On Thursday 22nd November 2012, the Swedish Ministry of Foreign Affairs is hosting an event to celebrate the literature of Sweden. “Storytellers of Sweden” showcases the bright new talents in Nordic fiction. The Global Herald is publishing a selection of excerpts from top Swedish authors to give readers a taste of modern North European books:
THE CIRCLE (CIRKELN)
© Sara B. Elfgren and Mats Strandberg 2011
Published in Sweden by Rabén & Sjögren, by agreement with Grand Agency
Published in the UK 2012, by ARROW BOOKS
Translation: Per Carlsson
Excerpt from the book, pages 97 – 99
“When Minoo wakes up she’s standing in the garden in her pyjamas. She’s wearing her slippers. The last thing she remembers is lying on her bed, studying. She must have fallen asleep.
Panic bubbles inside her as her feet begin to move with a will of their own. She walks through the garden and out on to the street.
Is this a dream? No. She’s sure it isn’t. She tries to stop, turn around, run the other way, but her body moves forward inexorably.
The streets are empty, the night silent. All she can hear is the plastic soles of her slippers scraping along the tarmac and the sound of her breathing. She tries to scream, but can only produce a whimper.
It feels bizarre to try to think logically in a situation that is so completely absurd, but that’s all Minoo can do to quell her panic. She tries to remember if she’s read about anything like this, but her thoughts keep heading off in directions that terrify her even more. Mental illness. Possession.
In the end she tries to stop thinking altogether.
Minoo reaches the national road and sees a lorry hurtling towards her from the left. Her body doesn’t slow down but steps on to the tarmac. The lorry blasts its horn. Minoo screams inside herself. The ground vibrates beneath her feet as they continue marching resolutely forwards. She steels herself for the moment of impact, when her body will be crushed and smeared across the road.
But it never comes.
She can’t work out whether it’s the metal monster or just its backdraught that buffets her. The vehicle lets out a prolonged blast of its horn without slowing, but Minoo is safely on the other side of the road.
Her feet start climbing the steep embankment that runs alongside the national road. She slips on the damp grass and loses a slipper. The ground feels cold against the sole of her foot as she continues her ascent. The moon is glowing in the black sky. It is an unnatural red.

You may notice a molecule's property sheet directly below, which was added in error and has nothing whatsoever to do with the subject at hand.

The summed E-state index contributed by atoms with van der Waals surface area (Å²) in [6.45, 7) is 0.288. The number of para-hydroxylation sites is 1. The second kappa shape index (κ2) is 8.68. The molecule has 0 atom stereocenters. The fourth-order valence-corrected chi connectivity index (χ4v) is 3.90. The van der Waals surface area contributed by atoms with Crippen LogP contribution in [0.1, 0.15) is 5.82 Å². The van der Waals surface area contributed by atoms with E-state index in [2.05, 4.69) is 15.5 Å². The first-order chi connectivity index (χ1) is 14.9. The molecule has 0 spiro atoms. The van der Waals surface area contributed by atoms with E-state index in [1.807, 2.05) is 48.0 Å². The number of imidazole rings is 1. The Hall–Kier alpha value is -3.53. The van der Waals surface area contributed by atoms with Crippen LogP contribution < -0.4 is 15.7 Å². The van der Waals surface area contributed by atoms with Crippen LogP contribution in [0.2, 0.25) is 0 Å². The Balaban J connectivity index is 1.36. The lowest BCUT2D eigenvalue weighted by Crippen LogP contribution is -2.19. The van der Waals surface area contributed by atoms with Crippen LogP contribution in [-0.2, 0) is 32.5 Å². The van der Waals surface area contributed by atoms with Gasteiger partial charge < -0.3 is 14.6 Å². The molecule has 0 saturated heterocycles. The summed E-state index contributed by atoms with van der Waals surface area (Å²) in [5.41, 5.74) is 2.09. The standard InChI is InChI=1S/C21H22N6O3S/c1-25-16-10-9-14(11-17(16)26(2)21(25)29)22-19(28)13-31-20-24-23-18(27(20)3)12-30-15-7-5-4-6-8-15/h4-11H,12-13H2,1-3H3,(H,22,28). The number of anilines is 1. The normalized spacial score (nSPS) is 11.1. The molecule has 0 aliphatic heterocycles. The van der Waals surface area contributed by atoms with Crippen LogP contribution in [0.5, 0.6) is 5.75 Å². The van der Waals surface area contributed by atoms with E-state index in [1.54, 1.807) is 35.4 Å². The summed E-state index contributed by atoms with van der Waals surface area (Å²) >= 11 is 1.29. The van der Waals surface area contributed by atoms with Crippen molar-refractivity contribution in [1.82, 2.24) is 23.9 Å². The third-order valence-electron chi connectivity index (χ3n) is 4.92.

That can’t be right, she thinks.
When she reaches the top, she starts walking along the train tracks.
After a while she loses her other slipper.
The forest closes in around the railway, the harsh moonlight illuminating the lines. Minoo thinks it’s strange that the moon is red, but its light seems normal.
She listens nervously for an approaching train.
The line is seldom used at night, but sometimes long freight trains come through that she can hear from her house.
She catches sight of a little stream and alongside it the old dirt track. It’s almost never used now because the national road was built through Engelsfors. Only a few stray mushroom pickers or horse riders ever make their way out here.
Suddenly Minoo changes direction. She slides down the embankment and on to the dirt track. Her legs are stiff, but they continue moving forwards.
The gravel hurts her feet. She hears wings beating above her. Ahead she sees Kärrgruvan, the long-since-closed fairground. The wire fence that surrounds it is broken in several places. The tall bushes, once carefully trimmed into all sorts of imaginative shapes, have been allowed to grow wild.
Minoo walks through the arched gateway with KÄRRGRUVAN mounted above it, and past the old ticket office, which has been boarded up with rotting planks. She sees the round dance pavilion with the pointed roof that makes it look like a circus tent. Further away there is a dilapidated red stall with HOT DOGS in white lettering across the top of the closed service window.
Somehow this place seems even more desolate and threatening when you know that it was once full of life, laughter and eager anticipation.
But it’s not completely deserted, Minoo now notices.
Someone is standing in the shadows by the dance pavilion.”